This article is an introduction to indictments in Central Texas. It also covers informations. Indictments and informations are the charging documents used by Texas courts to tell a defendant what crimes the State accuses them of committing.
Indictments and Informations
An information is a charging instrument for misdemeanors. An information is signed by a prosecutor and accompanied by a sworn complaint. An indictment is a charging document for felonies, which a grand jury must vote to issue.
The grand jury consists of twelve people. To indict a case, the prosecutor must persuade nine out of the twelve grand jurors that there is probable cause that the defendant is guilty.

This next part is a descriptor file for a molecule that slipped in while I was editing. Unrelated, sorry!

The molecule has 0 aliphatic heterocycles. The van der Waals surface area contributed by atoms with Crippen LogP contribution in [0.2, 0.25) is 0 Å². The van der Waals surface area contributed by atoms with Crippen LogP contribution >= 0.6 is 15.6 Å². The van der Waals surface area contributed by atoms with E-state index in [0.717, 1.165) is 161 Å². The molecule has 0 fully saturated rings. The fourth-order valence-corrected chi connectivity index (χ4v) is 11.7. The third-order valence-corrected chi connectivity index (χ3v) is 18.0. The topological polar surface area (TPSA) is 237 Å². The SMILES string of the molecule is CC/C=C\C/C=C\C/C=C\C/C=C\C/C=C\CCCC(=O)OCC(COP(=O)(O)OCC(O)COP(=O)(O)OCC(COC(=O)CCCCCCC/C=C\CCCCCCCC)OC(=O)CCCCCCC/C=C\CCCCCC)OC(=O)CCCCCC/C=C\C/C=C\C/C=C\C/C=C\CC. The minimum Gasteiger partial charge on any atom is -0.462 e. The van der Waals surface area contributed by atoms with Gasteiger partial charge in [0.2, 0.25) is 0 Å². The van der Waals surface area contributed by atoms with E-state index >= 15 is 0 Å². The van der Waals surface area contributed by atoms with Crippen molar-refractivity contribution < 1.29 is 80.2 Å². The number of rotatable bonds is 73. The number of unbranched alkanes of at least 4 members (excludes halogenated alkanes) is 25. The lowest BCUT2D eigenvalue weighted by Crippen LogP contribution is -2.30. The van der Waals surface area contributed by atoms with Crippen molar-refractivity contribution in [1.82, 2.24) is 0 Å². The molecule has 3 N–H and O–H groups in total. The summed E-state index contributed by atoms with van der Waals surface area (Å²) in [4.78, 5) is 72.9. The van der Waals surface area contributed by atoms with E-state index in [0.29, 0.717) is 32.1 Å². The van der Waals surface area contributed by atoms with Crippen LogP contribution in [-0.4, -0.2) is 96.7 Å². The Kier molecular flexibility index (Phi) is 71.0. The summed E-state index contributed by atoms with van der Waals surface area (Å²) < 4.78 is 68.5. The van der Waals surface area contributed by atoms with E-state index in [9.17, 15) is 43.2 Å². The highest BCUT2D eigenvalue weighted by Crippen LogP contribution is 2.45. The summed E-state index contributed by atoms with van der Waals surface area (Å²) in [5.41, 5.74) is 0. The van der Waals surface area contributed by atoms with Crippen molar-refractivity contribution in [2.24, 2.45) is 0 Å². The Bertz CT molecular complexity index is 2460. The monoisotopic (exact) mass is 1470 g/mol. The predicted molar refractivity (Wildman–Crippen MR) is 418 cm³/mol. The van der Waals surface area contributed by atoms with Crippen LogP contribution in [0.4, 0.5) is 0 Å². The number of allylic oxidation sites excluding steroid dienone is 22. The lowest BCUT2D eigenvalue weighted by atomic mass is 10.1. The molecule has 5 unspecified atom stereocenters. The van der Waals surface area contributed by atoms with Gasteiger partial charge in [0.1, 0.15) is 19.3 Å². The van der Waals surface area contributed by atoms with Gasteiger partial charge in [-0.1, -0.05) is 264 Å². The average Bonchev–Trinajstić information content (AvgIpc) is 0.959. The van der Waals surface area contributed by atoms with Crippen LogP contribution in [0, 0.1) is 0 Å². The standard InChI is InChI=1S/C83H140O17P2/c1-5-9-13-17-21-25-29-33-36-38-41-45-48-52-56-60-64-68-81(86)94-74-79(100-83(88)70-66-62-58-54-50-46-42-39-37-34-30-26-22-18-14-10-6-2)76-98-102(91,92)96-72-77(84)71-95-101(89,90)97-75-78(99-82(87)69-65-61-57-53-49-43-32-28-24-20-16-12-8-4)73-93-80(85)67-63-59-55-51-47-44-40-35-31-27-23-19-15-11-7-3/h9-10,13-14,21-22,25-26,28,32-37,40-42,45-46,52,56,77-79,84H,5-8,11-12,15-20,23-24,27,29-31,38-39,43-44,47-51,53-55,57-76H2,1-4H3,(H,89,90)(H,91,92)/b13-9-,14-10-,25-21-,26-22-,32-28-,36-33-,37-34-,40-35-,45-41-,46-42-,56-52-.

When at least nine grand jurors vote to indict a defendant, it is known as a “true bill.” When the prosecutor does not get nine votes, a “no bill” happens. However, if the indictment is no-billed, the prosecutor can present the case to the grand jury again.
An accused person does not have the right to participate in a grand jury proceeding in Texas. The accused does not even have the right to know that a grand jury is considering his case.
An information will be forwarded to a misdemeanor court, typically a county court-at-law. In contrast, a grand jury indictment will usually be sent to a district court.
Comal, Guadalupe, and Hays County Courts
Comal County has five district courts that hold dockets in New Braunfels. Guadalupe County has four district courts in Seguin, and Hays County has five in San Marcos. Each of these counties has multiple county courts-at-law, Justices of the Peace, and specialty courts.
Contact me for a free case review if you are charged with a crime in Comal County or other Central Texas counties such as Hays County, Guadalupe County, Travis County, or Bexar County.